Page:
In the emergency room, he had two episodes of vomiting and one episode
of diarrhea. His temperature was 38.9oC, pulse 160 beats per
min, and respiratory rate 36/min, and he was noted to be dehydrated. His
stool was mucoid and contained bloody streaks. A methylene blue stain of
his feces is shown below in figure 1. Other laboratory
studies included a cerebrospinal fluid examination, done because of his
lethargy, which was within normal limits; a peripheral white blood cell
count of 13,200/microliter with 85% neutrophils; a negative blood culture;
and a negative stool examination for ova and parasites. Figure
2 shows a MacConkey agar plate culture of the organism recovered from
the feces of the patient. Figure 3 shows the biochemical
reactions obtained in a triple sugar iron (TSI) slant, a urea-motility-indole
(UMI) tube (look for motility), and a UMI with added Kovac's reagent (to
detect indole production; red positive; yellow negative).
To obtain the answers to these questions click this link: answers.
1. Why were the white blood cells present in his stool?
2. Based on the laboratory results seen in figures 1, 2, and 3, what organism is likely causing this illness (I only need the genus)?
3. What was the significance of his being in a group daycare?
4. What special characteristics of this organism lead to its spread?
Take Care and Think Microbiologically!
Neal R. Chamberlain, Ph.D.
The small colonies (arrow number 1) of the strain of Shigella sonnei are more virulent whereas, the bigger colonies (arrow number 2) are less virulent. The O polysaccharide covalently attached to the LPS in the outer membrane causes the colonies to be small and makes the organisms resistant to complement-mediated lysis and phagocytosis.
Answers 1= The organism that is causing this person's current problem induces a strong inflammatory response in the intestine as a result of its infection of the cells lining the intestine.
2= Shigella MacConkey agar only grows gram negative rod shaped bacteria and the organism growing here is not a lactose fermentor (colonies would be pink to light purple if lactose fermentor). This result points toward Salmonella or Shigella as the etiological agent. In figure 3 the medium in the middle demonstrates the organism is not motile. The medium on the left (TSI agar) demonstrates that the organism is not a lactose fermentor (red slant; yellow butt) nor does it produce hydrogen sulfide gas (H2S gas caused the medium to turn black). Salmonella are usually motile and also produce H2S. The organism is unlikely to be E. coli because E. coli is a lactose fermentor and is indole positive. Therefore the most likely genus is Shigella which is nonmotile, indole negative, and H2S negative.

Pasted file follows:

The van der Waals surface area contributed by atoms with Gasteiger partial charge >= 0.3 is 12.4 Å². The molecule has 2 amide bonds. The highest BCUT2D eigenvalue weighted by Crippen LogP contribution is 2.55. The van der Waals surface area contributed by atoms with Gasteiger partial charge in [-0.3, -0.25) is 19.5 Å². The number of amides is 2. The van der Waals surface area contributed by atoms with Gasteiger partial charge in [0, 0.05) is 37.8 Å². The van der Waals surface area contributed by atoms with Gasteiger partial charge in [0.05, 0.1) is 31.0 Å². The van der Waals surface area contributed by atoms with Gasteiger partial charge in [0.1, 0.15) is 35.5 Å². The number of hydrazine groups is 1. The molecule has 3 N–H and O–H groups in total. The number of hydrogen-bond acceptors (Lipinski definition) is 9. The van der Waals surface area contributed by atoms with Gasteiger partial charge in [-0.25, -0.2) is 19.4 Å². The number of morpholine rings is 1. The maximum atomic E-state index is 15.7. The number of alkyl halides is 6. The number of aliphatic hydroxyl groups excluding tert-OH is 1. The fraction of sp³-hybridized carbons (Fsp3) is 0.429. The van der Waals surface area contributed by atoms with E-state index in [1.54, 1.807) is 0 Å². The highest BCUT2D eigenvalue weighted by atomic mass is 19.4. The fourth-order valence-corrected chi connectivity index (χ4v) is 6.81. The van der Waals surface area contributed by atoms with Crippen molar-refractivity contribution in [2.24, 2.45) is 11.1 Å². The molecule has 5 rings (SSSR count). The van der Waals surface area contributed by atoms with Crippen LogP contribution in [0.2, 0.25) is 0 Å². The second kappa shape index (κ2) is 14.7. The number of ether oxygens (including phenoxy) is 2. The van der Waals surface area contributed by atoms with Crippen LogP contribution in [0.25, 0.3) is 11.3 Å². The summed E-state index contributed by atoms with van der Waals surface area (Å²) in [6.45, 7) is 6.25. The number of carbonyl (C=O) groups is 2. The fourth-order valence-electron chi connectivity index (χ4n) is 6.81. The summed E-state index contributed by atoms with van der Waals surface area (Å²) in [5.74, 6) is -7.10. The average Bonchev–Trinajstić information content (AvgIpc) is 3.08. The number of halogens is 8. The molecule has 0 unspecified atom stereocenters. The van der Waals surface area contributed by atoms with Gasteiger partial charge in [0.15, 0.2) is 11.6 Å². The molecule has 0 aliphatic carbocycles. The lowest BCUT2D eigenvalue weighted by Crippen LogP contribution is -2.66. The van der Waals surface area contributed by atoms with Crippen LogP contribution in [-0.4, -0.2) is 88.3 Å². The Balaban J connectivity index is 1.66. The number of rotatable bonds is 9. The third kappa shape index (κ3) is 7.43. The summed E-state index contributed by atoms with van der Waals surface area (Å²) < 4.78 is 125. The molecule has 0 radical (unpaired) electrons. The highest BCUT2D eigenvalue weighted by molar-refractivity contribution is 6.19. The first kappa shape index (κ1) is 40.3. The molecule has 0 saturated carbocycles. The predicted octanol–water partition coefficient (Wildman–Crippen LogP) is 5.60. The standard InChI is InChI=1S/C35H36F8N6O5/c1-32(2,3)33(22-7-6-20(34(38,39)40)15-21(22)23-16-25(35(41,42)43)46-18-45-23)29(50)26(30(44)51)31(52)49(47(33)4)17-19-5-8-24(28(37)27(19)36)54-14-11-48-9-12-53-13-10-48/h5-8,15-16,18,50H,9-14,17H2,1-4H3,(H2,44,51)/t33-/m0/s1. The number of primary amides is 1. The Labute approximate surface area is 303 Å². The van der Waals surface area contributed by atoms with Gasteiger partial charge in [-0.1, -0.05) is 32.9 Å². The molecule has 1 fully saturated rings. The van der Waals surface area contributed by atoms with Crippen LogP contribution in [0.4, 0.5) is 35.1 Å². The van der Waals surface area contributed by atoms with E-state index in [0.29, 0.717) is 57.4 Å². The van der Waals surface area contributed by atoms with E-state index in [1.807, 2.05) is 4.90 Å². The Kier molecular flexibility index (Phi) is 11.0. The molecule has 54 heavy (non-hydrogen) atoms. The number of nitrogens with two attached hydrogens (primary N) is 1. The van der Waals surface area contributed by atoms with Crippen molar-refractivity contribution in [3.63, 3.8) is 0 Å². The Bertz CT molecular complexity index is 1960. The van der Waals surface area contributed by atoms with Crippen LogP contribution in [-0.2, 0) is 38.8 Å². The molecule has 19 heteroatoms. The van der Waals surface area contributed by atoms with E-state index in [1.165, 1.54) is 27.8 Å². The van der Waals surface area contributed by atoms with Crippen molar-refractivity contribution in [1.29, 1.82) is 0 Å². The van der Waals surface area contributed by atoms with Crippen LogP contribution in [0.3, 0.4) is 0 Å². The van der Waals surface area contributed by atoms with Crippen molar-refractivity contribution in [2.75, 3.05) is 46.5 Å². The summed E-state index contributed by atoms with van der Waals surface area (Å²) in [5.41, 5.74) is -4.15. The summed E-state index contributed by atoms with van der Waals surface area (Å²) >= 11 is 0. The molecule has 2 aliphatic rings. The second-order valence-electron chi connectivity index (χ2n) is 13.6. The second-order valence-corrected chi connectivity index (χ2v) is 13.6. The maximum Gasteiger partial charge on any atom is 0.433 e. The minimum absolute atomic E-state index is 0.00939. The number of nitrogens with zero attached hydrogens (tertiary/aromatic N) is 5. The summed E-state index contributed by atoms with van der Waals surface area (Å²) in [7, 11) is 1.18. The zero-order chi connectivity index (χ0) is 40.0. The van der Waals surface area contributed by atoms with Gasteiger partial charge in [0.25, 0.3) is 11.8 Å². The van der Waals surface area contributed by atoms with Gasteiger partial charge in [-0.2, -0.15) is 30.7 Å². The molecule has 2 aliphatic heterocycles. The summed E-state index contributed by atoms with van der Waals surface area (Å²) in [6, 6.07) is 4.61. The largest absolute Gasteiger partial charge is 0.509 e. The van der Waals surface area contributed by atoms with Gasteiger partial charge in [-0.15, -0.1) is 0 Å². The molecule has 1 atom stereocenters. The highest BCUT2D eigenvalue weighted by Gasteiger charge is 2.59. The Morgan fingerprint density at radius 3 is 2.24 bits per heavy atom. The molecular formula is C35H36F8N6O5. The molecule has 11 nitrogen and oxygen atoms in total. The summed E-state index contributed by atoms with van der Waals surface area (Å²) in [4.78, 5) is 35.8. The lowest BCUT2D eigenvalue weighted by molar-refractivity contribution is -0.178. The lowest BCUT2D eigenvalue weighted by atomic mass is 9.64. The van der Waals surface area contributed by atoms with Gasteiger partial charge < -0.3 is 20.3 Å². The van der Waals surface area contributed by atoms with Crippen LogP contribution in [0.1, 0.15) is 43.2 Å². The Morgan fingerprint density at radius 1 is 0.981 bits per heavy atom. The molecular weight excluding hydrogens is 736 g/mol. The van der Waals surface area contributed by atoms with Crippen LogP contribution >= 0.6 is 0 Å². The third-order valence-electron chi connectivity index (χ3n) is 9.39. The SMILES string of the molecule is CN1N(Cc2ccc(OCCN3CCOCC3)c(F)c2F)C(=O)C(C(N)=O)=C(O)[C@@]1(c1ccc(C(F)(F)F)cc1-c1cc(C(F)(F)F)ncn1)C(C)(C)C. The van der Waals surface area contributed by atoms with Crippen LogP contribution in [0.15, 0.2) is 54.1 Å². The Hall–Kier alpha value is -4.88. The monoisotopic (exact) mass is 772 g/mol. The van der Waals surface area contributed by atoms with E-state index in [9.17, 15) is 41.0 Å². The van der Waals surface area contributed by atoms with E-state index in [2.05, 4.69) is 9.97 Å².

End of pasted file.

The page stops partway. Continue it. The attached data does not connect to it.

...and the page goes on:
3= Very few organisms if ingested are needed to cause an infection with this bacterium (around 200). Since these children are not yet able to use the bathroom to defecate someone must change their diapers. If a person does not or cannot wash their hands after changing a child's diaper and then prepares a drink or food for another child or touchs another child in such a way that the organisms are consumed this other child can be infected. Shigella infections and the spread of these infections is more common in institutional settings like daycares, nursing homes, and prisons.
4= Its ability to cause infection when small numbers of the organism are ingested (around 200 organisms).
This site is maintained by Neal R. Chamberlain, Ph.D., and was last revised 1/13/09.
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